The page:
Passion is meant to be experienced, not observed. It’s one thing to passively watch such an emotion overtake a pair of lovers, but to place oneself in such a setting as to actually feel the excitement, devotion and eventual anguish of Romeo and Juliet bares a deeper impact on the soul.
Though this tale has been exhausted through high school English classes, movies and countless other mediums, the British International Theatre Program (BRIT) and USF’s School of Theatre and Dance provide a more intimate, humorous take on one of Shakespeare’s more famous plays.
Delicate notes plucked from a minstrel’s lyre filled the air of Theatre II as the audience found their seats, creating a permeating atmosphere of a romantic era long gone. Meanwhile, simulated candlelit chandeliers hung from the ceiling, paired with soft blue and purple lights that beamed directly on the audience, extending the atmosphere of the play from the stage to their laps. There is no raised platform for the actors to perform; instead, the audience was one with the action as it transpired.
“The unique experience of having everyone in the same light has seemed to create a bond between audience and actor that makes beautiful sense of those many moments in Shakespeare’s plays where a character will suddenly turn to the audience and draw them into their world, whether with a single line or a soliloquy,” BRIT guest Director Tamara Harvey said during the program’s preface.
In various scenes, actors bounded down the aisles or even hid among the audience, furthering the sense that they aren’t acting in the play, but rather caught in the midst of its battles and celebrations. During the infamous balcony scene, Romeo (junior theater performance major Phillip Gulley) turned to audience members to remark on Juliet’s (senior performance major Aisha Duran) beauty. He later evades Benvolio (senior theater performance major Jonathon Cho) and Mercutio (junior Reginald Kent Robinson Jr.) by ducking behind other attendees. These interactive moments prevented the audience from becoming bored bystanders in the re-creation of a familiar storyline.
The illusion of being part of the play didn’t end during the intermission (as no formal intermission announcement was made). The characters simply left, and bells chimed to warn of their return. Having an intermission would have torn the audience away from the unfolding drama and set it firmly as an observing third party, thus losing the total interactive effect of the play’s vibrant display of emotions.
Another aspect that kept this rendition surprisingly fresh was the actors’ lighthearted take on their characters. Gulley’s mixture of bumbling antics and raw emotions as an unsure adolescent steadfastly in love replaced the stiff stoicism commonly found in Romeo’s character, making him more relatable to an audience familiar with the dating jitters and the weight of making major decisions.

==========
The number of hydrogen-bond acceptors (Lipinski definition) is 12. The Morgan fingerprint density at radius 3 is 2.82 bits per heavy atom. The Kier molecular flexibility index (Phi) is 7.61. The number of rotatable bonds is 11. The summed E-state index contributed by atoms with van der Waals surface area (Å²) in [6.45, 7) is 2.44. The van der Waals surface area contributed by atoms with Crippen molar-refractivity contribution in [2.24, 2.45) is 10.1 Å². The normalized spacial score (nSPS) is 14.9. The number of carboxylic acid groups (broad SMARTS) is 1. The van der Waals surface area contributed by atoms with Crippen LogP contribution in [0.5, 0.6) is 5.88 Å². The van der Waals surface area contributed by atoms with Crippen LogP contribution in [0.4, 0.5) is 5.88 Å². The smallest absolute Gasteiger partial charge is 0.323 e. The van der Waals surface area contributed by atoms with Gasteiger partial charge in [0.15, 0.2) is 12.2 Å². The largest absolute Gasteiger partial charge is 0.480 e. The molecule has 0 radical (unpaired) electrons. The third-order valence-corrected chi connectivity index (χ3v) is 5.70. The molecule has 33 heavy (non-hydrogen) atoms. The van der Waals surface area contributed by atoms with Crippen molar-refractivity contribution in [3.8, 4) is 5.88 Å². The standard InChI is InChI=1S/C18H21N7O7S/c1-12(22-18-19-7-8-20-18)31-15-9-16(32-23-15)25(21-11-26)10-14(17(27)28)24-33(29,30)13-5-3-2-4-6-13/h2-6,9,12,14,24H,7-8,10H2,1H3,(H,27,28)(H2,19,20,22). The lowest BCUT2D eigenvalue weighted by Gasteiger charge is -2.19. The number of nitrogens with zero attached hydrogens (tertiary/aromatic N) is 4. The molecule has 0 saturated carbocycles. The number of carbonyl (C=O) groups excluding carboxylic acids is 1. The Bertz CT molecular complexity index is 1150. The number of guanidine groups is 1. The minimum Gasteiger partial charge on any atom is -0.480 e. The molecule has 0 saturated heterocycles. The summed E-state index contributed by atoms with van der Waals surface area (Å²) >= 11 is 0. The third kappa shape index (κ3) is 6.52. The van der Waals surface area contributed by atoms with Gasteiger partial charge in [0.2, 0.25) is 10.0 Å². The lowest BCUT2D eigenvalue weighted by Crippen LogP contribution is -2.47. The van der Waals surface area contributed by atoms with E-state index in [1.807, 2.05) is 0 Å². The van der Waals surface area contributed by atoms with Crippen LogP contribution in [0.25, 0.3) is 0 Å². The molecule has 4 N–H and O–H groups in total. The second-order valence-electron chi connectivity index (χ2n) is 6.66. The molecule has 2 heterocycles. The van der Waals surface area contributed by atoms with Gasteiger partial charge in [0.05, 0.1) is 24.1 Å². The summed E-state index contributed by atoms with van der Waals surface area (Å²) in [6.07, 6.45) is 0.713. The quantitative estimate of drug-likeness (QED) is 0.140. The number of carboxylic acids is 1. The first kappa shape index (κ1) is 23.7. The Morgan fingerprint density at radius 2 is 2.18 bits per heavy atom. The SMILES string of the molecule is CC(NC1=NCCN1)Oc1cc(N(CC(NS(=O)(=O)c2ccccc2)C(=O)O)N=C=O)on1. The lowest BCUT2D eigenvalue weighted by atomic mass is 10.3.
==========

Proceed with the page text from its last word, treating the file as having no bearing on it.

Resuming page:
Though it can be hard at times to fully grasp some of Shakespeare’s quick banter in iambic pentameter, Duran (Juliet) effectively relied on varied facial expressions and clear infliction so that not a single quip was lost. Her chemistry with Gulley was undeniable, and when in scenes together the pair seemed to see only each other.
“It’s very hard to find a Romeo and Juliet who are good enough to carry the weight of the play but are also young enough, and I would be happy to have these two as my Romeo and Juliet anywhere,” Harvey told the St. Petersburg Times.
As far as comedy goes, however, senior theater arts major Gi Sung stole the show as Juliet’s nurse. With her near-toothless grin and incessant rambling punctuated by screeching yells, Sung exaggerated this character’s dim-witted demeanor, keeping the play from becoming too dark.
The cast as a whole seamlessly interacted with one another without ever leaving character. In doing so, they were successful in maintaining their connection with the audience.
Just as suddenly as the actors dashed down audience aisles as the play began, the final lines were spoken. After pausing a moment to let their impact set in, they slowly stood together and began to dance and bow before the audience, ending the play as quickly and jovially as they had begun it. It’s during this pause before the dance that the house lights brightened and the audience broke into applause, as they suddenly realized they were sitting in plastic, cushioned chairs in Theatre II, not standing in Verona, reveling in the tragic fates of Juliet and Romeo.
Since its first play at USF in 1991, BRIT has served as a way to expose USF students to British Classical Theater by inviting accomplished British directors, choreographers, actors and vocal coaches to become guest artists for their annual on-campus production. This year’s guests include Harvey, as well as choreographer Sian Williams and voice coach Yolanda Vasquez.
Romeo and Juliet will be playing in Theatre II, today through Saturday at 8 p.m., with additional performances at 3 p.m. on Saturday and Sunday. Tickets are $12 for adults and $6 for USF students and seniors.